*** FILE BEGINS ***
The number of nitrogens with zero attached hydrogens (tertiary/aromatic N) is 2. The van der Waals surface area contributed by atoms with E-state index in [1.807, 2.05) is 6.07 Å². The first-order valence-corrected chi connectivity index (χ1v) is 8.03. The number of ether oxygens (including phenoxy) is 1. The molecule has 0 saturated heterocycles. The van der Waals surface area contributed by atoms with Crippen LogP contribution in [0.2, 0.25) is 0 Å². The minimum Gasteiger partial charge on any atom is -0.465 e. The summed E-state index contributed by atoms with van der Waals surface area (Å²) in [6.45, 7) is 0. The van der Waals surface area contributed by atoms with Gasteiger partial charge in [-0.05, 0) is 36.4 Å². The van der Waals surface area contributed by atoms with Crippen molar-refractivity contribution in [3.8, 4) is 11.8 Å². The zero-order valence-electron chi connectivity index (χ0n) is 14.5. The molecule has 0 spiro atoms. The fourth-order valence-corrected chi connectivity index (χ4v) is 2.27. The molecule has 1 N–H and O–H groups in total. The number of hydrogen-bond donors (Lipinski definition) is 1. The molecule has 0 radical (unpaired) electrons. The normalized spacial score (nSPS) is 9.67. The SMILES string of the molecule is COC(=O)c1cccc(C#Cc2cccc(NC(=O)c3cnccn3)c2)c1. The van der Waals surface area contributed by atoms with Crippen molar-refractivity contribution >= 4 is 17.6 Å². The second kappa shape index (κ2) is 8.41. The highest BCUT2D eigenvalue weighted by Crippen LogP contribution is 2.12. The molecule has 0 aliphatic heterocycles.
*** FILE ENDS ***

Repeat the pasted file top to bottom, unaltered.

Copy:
The number of nitrogens with zero attached hydrogens (tertiary/aromatic N) is 2. The van der Waals surface area contributed by atoms with E-state index in [1.807, 2.05) is 6.07 Å². The first-order valence-corrected chi connectivity index (χ1v) is 8.03. The number of ether oxygens (including phenoxy) is 1. The molecule has 0 saturated heterocycles. The van der Waals surface area contributed by atoms with Crippen LogP contribution in [0.2, 0.25) is 0 Å². The minimum Gasteiger partial charge on any atom is -0.465 e. The summed E-state index contributed by atoms with van der Waals surface area (Å²) in [6.45, 7) is 0. The van der Waals surface area contributed by atoms with Gasteiger partial charge in [-0.05, 0) is 36.4 Å². The van der Waals surface area contributed by atoms with Crippen molar-refractivity contribution in [3.8, 4) is 11.8 Å². The zero-order valence-electron chi connectivity index (χ0n) is 14.5. The molecule has 0 spiro atoms. The fourth-order valence-corrected chi connectivity index (χ4v) is 2.27. The molecule has 1 N–H and O–H groups in total. The number of hydrogen-bond donors (Lipinski definition) is 1. The molecule has 0 radical (unpaired) electrons. The normalized spacial score (nSPS) is 9.67. The SMILES string of the molecule is COC(=O)c1cccc(C#Cc2cccc(NC(=O)c3cnccn3)c2)c1. The van der Waals surface area contributed by atoms with Crippen molar-refractivity contribution >= 4 is 17.6 Å². The second kappa shape index (κ2) is 8.41. The highest BCUT2D eigenvalue weighted by Crippen LogP contribution is 2.12. The molecule has 0 aliphatic heterocycles.